Researchers at NASA's Jet Propulsion Laboratory (JPL) were inspired by origami when they developed the Pop-Up Flat Folding Explorer Robot (PUFFER). Its lightweight design — which can hitch a ride aboard a rover — can flatten itself, tucking in its wheels and crawling into places that larger robots can't fit. Over the past year and a half, PUFFER has been tested in a range of rugged terrains, from the Mojave Desert in California to the snowy hills of Antarctica. The idea is to explore areas that might be too risky for a full-fledged rover to go, such as steep slopes or behind sand dunes.

PUFFER crawls under a ledge during field testing. The advantage of its small size and foldable body is that the bot can wedge itself into small spaces. That could be useful on the rugged terrain of other planets. (Credit: NASA/JPL-Caltech)

PUFFER is designed to skitter up 45-degree slopes, investigate overhangs, and even drop into pits or craters. It's meant to be the hardy assistant to a larger robot companion, and several of the microbots can be flattened like cards and stacked one on top of the other. Then, they can be flicked out, popped up, and begin exploring. JPL researchers hope to see PUFFER rolling across the sands of Mars someday. But they imagine it could be used by scientists right here on Earth, as well.

Carolyn Parcheta, a JPL scientist who uses robots to explore volcanoes, offered guidance on PUFFER's science instruments. She said the use of backpack-ready bots has enormous potential for fields like geology. “Having something that's as portable as a compass or a rock hammer means you can do science on the fly,” she said.

Paper Prototype

PUFFER's body was originated by project manager Jaakko Karras, who was experimenting with origami designs. While he was a grad student at UC Berkeley's Biomimetic Millisystem Lab, he worked on developing robotics based on natural forms, such as animal and insect movements. The PUFFER team substituted paper with a printed circuit board that can incorporate more electronics, including control and rudimentary instruments.

“The circuit board includes both the electronics and the body, which allows it to be a lot more compact,” said Christine Fuller, a JPL mechanical engineer who worked on PUFFER's structure and tested it for reliability. “There are no mounting fasteners or other parts to deal with. Everything is integrated to begin with.”

JPL's Kalind Carpenter, who specializes in robotic mobility, made four wheels for the folding bot on a 3D printer. Their first prototype was little more than rolling origami, but it quickly grew more complex. The wheels evolved, going from four to two, and gaining treads that allow PUFFER to climb inclines. They can also be folded over the main body, allowing the bot to crawl. A tail was added for stabilization, and solar panels on PUFFER's belly allow it to flip over and recharge in the sun.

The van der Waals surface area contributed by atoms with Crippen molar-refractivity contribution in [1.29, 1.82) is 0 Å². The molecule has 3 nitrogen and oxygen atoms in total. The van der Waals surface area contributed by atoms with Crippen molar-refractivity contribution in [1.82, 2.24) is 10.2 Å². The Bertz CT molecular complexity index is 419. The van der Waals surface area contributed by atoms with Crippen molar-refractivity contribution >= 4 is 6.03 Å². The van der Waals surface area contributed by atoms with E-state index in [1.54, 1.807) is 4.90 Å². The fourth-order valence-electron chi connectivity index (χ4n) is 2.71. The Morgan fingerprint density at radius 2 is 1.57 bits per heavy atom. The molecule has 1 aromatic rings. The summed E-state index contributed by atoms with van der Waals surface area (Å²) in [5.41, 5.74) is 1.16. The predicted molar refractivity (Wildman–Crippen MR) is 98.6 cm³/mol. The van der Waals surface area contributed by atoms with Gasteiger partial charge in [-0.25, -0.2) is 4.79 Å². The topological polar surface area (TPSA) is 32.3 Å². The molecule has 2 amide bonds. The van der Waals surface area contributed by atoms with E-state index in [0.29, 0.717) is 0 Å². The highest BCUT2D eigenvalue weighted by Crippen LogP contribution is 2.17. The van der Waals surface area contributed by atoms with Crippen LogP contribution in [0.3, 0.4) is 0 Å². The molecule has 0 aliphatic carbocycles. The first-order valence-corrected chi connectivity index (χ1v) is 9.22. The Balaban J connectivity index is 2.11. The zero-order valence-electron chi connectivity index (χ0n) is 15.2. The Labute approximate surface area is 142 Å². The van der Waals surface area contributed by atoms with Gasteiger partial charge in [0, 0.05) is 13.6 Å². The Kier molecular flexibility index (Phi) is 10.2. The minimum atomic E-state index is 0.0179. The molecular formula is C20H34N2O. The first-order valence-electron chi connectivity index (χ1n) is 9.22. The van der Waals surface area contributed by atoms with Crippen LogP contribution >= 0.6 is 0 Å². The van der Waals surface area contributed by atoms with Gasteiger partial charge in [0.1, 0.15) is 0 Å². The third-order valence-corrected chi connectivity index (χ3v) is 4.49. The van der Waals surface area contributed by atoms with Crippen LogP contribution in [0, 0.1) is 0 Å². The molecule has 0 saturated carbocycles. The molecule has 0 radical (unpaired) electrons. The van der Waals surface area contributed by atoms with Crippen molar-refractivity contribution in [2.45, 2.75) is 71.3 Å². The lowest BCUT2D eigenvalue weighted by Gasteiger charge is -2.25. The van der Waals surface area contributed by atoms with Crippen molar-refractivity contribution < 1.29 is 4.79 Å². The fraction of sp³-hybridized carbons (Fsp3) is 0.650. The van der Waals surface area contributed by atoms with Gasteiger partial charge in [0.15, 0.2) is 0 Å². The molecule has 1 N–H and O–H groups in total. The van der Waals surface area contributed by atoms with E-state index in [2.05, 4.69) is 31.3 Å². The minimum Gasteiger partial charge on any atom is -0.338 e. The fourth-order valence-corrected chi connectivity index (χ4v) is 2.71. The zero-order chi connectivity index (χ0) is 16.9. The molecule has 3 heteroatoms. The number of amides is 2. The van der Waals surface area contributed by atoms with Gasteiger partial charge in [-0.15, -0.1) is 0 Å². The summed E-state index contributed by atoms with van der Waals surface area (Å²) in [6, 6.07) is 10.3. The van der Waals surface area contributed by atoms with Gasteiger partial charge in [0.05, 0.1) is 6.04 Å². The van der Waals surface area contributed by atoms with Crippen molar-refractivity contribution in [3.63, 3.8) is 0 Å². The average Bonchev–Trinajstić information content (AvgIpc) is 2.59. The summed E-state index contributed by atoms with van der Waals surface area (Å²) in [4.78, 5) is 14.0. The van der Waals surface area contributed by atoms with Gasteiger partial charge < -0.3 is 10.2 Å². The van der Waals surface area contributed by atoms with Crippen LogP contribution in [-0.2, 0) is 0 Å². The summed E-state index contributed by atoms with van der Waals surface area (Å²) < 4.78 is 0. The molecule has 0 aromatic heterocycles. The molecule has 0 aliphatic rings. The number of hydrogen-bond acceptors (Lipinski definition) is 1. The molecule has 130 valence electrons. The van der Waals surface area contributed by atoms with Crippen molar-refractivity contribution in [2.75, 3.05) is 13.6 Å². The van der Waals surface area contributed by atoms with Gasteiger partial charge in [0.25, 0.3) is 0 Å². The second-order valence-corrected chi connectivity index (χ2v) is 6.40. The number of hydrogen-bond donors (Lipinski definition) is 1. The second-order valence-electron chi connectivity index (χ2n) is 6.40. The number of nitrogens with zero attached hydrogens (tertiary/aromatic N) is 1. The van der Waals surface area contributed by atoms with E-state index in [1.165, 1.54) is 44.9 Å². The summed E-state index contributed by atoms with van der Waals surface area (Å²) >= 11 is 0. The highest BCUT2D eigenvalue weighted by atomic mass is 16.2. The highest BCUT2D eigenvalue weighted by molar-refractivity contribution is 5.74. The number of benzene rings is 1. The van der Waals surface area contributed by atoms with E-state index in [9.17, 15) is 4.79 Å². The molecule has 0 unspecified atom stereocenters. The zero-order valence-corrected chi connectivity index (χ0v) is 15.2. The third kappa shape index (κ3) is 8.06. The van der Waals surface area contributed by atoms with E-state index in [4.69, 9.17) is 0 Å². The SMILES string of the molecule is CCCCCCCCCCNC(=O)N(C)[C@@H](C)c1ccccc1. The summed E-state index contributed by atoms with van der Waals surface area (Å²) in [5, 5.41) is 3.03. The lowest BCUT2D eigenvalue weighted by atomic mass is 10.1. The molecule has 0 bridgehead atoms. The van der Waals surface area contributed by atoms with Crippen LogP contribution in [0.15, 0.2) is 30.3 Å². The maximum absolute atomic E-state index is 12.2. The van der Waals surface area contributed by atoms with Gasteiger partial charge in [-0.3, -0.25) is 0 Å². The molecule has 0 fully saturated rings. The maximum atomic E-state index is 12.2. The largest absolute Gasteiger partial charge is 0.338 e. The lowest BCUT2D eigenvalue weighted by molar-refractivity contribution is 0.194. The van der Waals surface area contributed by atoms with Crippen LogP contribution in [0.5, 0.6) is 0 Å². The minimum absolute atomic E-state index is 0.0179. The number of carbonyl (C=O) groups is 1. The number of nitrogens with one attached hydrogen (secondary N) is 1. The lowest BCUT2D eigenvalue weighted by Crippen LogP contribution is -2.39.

The team partnered with the Biomimetic Millisystems Lab, which developed a “skittering walk” that keeps the bot inching forward, one wheel at a time, without slipping. A company called Distant Focus Corp., Champaign, IL, provided a high-resolution microimager sensitive enough to see objects that are just 10 microns in size — a fraction of a diameter of a human hair.

From the Mojave to Mars

Once they had a functional prototype, the JPL team took PUFFER out for field testing. In Rainbow Basin, California, the bot clambered over sedimentary rock slopes and under overhangs. That terrain serves as an analog to Martian landscapes. On Mars, overhangs could be sheltering organic molecules from harmful radiation. Darkly colored Martian slopes, which are of interest to scientists, are another potential target. On a level dirt path, PUFFER can drive about 2,050 feet (625 meters) on one battery charge. That could fluctuate a bit depending on how much any onboard instruments are used.

Besides desert conditions, PUFFER has been outfitted for snow. Carpenter designed bigger wheels and a flat fishtail to help it traverse wintry terrain. So far, it's been tested at a ski resort in Grand Junction, CO; Big Bear, CA; and on Mt. Erebus, an active volcano in Antarctica.

The PUFFER project, managed by JPL, is part of the Game Changing Development (GCD) program. For more information, visit here .